“Booker T” Baldwin laid down the gauntlet in postgame press conferences all night and informed any onlookers questioning his playmaking ability to check him out on your favorite search engine, but if you Googled Malcolm Smith after last night’s Super Bowl, the Wikipedia page of a Queens, New York Congressman is the featured profile. The Seahawks previously anonymous Super Bowl MVP was drafted in the seventh round of the same 2011 Draft that produced starting outside linebacker K.J. Wright in the fourth round, Richard Sherman in the fifth and Byron Maxwell in the sixth.
Smith’s MVP award vaults him from unheralded to the Mount Rushmore of linebackers produced during the Pete Carroll/Ken Norton Jr. (his linebackers coach for nine years) era at USC including Clay Matthews III, Rey Maulaluga and Brian Cushing. Smith doesn’t get credit for being in position to catch the pass tipped by Richard Sherman, which ended the NFC Championship, but this rectified the lack of recognition he received in the last two weeks.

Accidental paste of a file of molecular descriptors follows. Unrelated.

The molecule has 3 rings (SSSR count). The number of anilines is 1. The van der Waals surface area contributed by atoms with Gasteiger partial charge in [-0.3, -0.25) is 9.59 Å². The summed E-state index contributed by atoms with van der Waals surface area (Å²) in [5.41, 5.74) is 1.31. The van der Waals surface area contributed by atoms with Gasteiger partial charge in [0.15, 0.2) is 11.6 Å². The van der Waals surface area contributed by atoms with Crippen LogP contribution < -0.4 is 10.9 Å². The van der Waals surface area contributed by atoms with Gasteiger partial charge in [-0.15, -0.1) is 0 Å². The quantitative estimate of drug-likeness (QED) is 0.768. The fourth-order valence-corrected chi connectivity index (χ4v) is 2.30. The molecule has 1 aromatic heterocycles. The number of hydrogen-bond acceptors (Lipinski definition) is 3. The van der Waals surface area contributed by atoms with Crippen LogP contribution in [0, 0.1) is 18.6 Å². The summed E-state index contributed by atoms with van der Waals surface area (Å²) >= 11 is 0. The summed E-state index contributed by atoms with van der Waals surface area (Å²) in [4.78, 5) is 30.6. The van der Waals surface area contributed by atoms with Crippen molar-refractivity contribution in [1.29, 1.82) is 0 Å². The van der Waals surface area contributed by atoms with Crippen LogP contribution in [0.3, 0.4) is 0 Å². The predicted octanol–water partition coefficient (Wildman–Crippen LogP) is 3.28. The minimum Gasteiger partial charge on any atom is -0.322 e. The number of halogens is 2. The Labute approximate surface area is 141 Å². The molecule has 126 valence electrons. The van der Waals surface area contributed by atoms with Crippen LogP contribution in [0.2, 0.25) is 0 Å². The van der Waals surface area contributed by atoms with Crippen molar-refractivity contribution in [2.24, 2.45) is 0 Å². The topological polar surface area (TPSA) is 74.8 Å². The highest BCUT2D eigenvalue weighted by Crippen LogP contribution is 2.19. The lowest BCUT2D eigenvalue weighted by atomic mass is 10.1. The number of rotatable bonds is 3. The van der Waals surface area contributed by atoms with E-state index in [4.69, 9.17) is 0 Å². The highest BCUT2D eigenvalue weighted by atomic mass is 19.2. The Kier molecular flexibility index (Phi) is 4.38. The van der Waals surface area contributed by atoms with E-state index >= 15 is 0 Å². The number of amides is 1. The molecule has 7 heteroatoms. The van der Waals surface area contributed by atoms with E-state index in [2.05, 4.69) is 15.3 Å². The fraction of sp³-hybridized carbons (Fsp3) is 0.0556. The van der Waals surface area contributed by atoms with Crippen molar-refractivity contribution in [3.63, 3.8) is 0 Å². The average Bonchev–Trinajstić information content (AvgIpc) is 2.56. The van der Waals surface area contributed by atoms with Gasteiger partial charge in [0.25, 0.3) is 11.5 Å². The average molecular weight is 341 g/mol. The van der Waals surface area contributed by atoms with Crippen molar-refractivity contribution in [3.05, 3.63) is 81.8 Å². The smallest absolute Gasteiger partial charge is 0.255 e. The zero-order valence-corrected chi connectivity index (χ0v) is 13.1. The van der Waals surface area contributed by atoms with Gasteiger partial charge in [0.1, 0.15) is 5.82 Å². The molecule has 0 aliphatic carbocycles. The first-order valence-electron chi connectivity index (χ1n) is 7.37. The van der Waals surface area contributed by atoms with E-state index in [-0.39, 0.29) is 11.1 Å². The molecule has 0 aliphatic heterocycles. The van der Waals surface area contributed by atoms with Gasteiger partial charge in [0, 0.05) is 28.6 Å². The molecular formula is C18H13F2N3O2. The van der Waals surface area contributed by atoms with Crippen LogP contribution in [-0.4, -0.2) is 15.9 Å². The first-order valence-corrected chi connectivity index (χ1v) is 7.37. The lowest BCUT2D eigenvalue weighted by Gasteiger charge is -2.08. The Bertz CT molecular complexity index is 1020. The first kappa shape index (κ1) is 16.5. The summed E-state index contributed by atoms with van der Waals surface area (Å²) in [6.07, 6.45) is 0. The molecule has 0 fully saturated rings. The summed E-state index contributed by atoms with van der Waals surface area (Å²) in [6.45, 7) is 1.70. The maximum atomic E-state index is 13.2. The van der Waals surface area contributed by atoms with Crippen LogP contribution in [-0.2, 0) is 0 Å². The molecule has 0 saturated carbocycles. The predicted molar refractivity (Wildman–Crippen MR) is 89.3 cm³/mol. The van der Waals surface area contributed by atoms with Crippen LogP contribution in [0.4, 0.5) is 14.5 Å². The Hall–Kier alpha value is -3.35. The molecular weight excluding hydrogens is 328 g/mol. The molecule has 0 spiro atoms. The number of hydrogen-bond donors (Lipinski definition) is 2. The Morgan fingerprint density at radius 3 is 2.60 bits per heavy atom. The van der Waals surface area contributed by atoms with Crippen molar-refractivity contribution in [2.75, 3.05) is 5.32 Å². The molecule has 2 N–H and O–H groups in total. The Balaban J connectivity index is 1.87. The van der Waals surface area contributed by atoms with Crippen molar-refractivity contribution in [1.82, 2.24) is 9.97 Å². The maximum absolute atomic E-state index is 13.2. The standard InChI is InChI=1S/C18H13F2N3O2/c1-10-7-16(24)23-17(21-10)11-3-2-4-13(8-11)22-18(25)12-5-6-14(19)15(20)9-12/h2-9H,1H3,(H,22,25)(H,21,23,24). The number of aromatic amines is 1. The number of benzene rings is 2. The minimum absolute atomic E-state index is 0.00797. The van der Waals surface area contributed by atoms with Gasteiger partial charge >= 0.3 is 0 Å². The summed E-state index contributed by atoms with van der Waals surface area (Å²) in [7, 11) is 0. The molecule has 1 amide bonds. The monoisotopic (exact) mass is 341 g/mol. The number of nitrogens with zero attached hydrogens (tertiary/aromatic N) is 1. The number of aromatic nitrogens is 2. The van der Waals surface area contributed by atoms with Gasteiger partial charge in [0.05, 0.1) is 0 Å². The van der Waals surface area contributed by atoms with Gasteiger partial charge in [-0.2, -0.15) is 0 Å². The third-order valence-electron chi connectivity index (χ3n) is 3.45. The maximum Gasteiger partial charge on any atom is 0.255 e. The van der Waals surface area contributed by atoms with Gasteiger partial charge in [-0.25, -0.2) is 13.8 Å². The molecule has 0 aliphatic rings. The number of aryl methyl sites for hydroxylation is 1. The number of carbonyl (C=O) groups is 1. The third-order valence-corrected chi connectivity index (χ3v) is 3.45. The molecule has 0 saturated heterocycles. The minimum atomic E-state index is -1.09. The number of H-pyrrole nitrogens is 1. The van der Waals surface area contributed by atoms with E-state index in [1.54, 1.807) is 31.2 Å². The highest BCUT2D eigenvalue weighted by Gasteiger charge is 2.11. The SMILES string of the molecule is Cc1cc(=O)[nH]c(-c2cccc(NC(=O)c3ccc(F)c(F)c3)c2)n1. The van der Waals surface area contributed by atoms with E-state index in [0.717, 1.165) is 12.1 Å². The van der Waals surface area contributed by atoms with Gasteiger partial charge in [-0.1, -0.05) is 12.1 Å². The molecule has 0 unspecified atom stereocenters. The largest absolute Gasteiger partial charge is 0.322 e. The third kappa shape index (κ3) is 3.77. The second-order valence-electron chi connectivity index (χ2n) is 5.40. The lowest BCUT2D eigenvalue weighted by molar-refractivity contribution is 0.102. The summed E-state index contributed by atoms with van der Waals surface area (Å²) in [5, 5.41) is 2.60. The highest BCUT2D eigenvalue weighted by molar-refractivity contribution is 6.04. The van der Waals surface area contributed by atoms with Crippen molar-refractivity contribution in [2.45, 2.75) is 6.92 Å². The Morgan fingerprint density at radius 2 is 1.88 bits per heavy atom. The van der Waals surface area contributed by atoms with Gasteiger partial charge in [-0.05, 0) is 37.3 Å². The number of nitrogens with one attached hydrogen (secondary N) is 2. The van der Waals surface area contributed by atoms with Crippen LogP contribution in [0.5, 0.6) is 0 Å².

Carroll joins Jimmy Johnson and Barry Switzer as the only coaches to win a national championship and a Super Bowl.
There’s a key difference between Johnson and Carroll. Switzer is disqualified for winning on the coattails of Johnson’s groundwork. Carroll laid Seattle’s foundation on the defensive end because that’s where his passion lies. Johnson found Aikman, Emmitt Smith and Michael Irvin in the first round.
The first two rounds of the 2011 Draft is on track to be the most impressive collection of talent to ever accumulate in one class, but Seattle’s roster didn’t take form until the bright lights of the first two nights was replaced by the harsh realities of the Draft’s final day. None of this happens without Wilson, who may have formed his own treacherous trio with Marshawn Lynch and Percy Harvin.
Over the course of four years, Carroll’s assembled one of the most formidable defenses of our generation. More importantly, he and general manager John Schneider supplied their defense with a long-term quarterback. Ray Lewis’ Ravens scoured the market for years before drafting Joe Flacco. Brad Johnson was on his last legs of his starting career when he became the Bucs quarterback.